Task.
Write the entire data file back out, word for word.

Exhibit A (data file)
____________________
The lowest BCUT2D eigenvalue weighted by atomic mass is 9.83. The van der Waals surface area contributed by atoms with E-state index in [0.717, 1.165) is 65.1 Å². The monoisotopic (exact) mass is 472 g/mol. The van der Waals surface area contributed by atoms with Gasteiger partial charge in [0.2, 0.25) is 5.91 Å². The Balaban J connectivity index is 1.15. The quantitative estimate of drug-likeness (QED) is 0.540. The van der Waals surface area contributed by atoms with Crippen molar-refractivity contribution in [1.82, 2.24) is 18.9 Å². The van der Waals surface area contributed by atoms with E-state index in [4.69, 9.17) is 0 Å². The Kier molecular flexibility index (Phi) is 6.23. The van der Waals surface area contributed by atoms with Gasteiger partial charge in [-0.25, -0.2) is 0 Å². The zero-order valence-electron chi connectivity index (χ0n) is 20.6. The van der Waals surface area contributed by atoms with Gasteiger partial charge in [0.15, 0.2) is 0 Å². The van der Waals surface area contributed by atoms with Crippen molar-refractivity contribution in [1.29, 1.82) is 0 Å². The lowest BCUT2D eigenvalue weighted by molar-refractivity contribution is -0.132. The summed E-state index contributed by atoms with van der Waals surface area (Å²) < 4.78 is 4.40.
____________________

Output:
The lowest BCUT2D eigenvalue weighted by atomic mass is 9.83. The van der Waals surface area contributed by atoms with E-state index in [0.717, 1.165) is 65.1 Å². The monoisotopic (exact) mass is 472 g/mol. The van der Waals surface area contributed by atoms with Gasteiger partial charge in [0.2, 0.25) is 5.91 Å². The Balaban J connectivity index is 1.15. The quantitative estimate of drug-likeness (QED) is 0.540. The van der Waals surface area contributed by atoms with Crippen molar-refractivity contribution in [1.82, 2.24) is 18.9 Å². The van der Waals surface area contributed by atoms with E-state index in [4.69, 9.17) is 0 Å². The Kier molecular flexibility index (Phi) is 6.23. The van der Waals surface area contributed by atoms with Gasteiger partial charge in [-0.25, -0.2) is 0 Å². The zero-order valence-electron chi connectivity index (χ0n) is 20.6. The van der Waals surface area contributed by atoms with Gasteiger partial charge in [0.15, 0.2) is 0 Å². The van der Waals surface area contributed by atoms with Crippen molar-refractivity contribution in [1.29, 1.82) is 0 Å². The lowest BCUT2D eigenvalue weighted by molar-refractivity contribution is -0.132. The summed E-state index contributed by atoms with van der Waals surface area (Å²) < 4.78 is 4.40.